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Why Thinking About Death Is Healthy


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Why Thinking About Death Is Healthy

Maren Kate

Want your life to be a happier one?  How about a longer one?  Or one in which you start saving money and live in a more organized, productive way?

Studies have shown that seriously considering one’s own death can provide the benefits listed above, plus a few more.

Most of us in Western society actively avoid thinking about death.  We’re uncomfortable with sickness, don’t like to visit the doctor, hate hospitals, and don’t know what to say to a dying friend or relative, so we avoid them. Our intentions are good, but our fear is greater.

I know of an individual who is highly successful, extremely intelligent, quite charitable and very, very wealthy. This person has a family and an enormous group of friends.  And absolutely refuses to consider death. Won’t talk about it. Has no will, no advanced directives, no trusts, no medical care plan—nada. I can only imagine the horrible circus that’s going to follow death when it inevitably happens.

Ben Franklin said that nothing is certain but death and taxes––in 1817. You’d think, knowing this, we’d make darn sure that we knew everything we could about death and dying in preparation for a certainty. Although we see death everywhere in our society, like TV, movies, newspapers, computer games, books, it remains a fantasy, a fiction in our minds.  It doesn’t become real until either our friends, our families or ourselves are faced with the reality.  This makes it almost impossible to help and support dying loved ones the way they need.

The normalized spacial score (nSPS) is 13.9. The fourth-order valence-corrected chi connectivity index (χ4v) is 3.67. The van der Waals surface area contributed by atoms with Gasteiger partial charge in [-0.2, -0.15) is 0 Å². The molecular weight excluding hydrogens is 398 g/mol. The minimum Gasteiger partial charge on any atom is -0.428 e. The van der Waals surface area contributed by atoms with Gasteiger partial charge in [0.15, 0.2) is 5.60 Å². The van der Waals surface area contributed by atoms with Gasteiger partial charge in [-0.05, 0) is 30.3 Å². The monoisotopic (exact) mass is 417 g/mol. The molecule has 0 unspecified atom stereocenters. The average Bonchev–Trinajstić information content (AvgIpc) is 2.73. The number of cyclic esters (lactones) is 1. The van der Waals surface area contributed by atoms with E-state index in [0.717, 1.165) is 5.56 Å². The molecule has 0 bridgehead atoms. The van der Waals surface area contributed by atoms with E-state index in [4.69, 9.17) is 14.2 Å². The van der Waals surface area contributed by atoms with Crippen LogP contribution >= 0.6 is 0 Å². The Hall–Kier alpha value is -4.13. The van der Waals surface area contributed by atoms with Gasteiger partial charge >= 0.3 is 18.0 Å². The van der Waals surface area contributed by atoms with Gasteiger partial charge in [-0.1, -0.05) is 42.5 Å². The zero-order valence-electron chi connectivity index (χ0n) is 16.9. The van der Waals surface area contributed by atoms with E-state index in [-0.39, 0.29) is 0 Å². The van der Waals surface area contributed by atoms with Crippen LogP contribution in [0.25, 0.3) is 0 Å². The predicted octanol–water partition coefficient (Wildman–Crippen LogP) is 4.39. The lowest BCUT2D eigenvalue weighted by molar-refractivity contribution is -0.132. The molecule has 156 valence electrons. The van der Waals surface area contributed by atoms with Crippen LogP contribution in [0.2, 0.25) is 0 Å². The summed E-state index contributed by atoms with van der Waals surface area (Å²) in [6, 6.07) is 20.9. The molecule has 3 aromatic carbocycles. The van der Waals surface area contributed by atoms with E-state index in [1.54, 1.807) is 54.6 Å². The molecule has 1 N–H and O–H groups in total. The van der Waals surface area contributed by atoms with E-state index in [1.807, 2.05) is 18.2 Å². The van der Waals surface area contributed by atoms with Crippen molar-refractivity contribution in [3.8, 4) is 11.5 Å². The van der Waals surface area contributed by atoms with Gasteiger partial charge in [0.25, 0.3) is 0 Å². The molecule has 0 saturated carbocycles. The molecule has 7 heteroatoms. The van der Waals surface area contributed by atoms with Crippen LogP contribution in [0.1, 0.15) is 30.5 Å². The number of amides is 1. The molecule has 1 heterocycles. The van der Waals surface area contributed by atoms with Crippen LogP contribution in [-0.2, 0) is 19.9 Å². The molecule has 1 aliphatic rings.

In accepting the idea of your eventual death, you’ll understand how to really live. In the New York Times, Arthur Brooks says:

“If this year were your last, would you spend the next hour mindlessly checking your social media, or would you read something that uplifts you instead? Would you compose a snarky comment on this article, or use the time to call a friend to see how she is doing? In a new paper in the science journal PLOS One, two psychologists looked at the present value of money when people contemplated death. One might assume that when reminded of death, people would greatly value current spending over future spending. But that’s not how it turned out. Considering death actually made respondents less likely to want to blow money now than other scenarios did.”

You and I will one day be dead and that death can’t be escaped.  The time of death is unknown.  The fact that it will come, though, is certain.  Accepting that death can’t be overcome by exercise, medicines, telomere lengthening, or organic food actually brings a certain calmness and peace to the present reality.

Contemplating death results in a ‘Seize the Day’ mindset. When we think about our own death, the experience of living becomes stronger. Gratitude for the day we have ahead of us becomes easier.